Of ups and downs

Shifts in the Earth's rotational axis caused changes in sea level

Published: Tuesday 31 March 1998

Global sea levels have fluctua (Credit: Amit Shanker / CSE)scientists in Canada say that much of the long-term changes in sea level in history are merely an illusion. According to John Mound of the University of Toronto, Canada, mirage is caused by tiny shifts in the orientation of the Earth's rotational axis that alter the distribution of water. A decade ago, geologists working for the us -based oil giant, Exxon, gathered the records of how global sea level has changed over millions of years. The findings show that global sea levels have fluctuated nearly 200 metres (m) over the last 130 million years (Science , Vol 279, No 5350).

Some geologists have generally accepted the estimates. However, they are still not able to explain large fluctuations. It is known to scientists that sea level can change by more than 100 metres. The reasons: growth and shrinking of polar ice sheets.The Exxon data show large variations at times when the planet had no known widespread glaciers.

Mound and his team-mate Jerry Mitrovica suggest that a significant fraction of the apparent changes may arise from differences in water distribution arising from changes in the orientation of the Earth's rotational poles. Over millions of years, the planet's rocky outer mantle and crust have slipped slightly over the liquid layer covering the metallic core. And it moves over the rotational pole. This motion, which is called true polar wander, amounts to a fraction of a degree every million years, moving the continents and oceans relative to the equator.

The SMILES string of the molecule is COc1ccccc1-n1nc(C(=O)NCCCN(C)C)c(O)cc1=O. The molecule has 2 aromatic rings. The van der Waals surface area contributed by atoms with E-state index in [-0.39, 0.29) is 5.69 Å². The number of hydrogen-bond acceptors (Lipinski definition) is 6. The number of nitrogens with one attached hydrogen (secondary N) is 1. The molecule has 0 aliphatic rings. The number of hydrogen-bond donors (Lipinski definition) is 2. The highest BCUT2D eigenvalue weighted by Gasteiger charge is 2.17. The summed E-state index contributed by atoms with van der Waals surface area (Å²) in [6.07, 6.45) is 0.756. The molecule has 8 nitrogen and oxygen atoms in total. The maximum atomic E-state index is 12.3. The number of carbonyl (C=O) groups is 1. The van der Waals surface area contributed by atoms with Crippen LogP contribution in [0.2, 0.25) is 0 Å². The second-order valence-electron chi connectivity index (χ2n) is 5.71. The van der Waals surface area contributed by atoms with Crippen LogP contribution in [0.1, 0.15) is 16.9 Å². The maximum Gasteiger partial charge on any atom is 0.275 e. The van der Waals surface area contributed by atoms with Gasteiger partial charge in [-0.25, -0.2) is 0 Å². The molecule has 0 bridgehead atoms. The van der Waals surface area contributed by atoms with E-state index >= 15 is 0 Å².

The researcher says that the motion changes the force as the Earth rotates on its axis. He says that both force and rotational speed increase as you move towards the equator, so moving continents and oceans deform - just as the Earth bulges as the equator.

Mound points out that the fluid oceans respond more than the crust. "Because the oceans deform differently from the solid earth, you see changes in sea level," he says. Some parts of the Earth would see rising oceans, while others would see drops in sea level.

The researcher argues that Exxon geologists collected their data largely from the North Atlantic. The resear-chers have calculated that between 130 and 50 million years ago, when the North Pole moved from central Greenland to the Arctic Ocean, the average sea level in that region should have risen over 50 m. And there would have been inverse in the oceans surrounding Japan. However, Exxon data does not have proper mention about the regions. Mound predicts that there will be global sea level chages.

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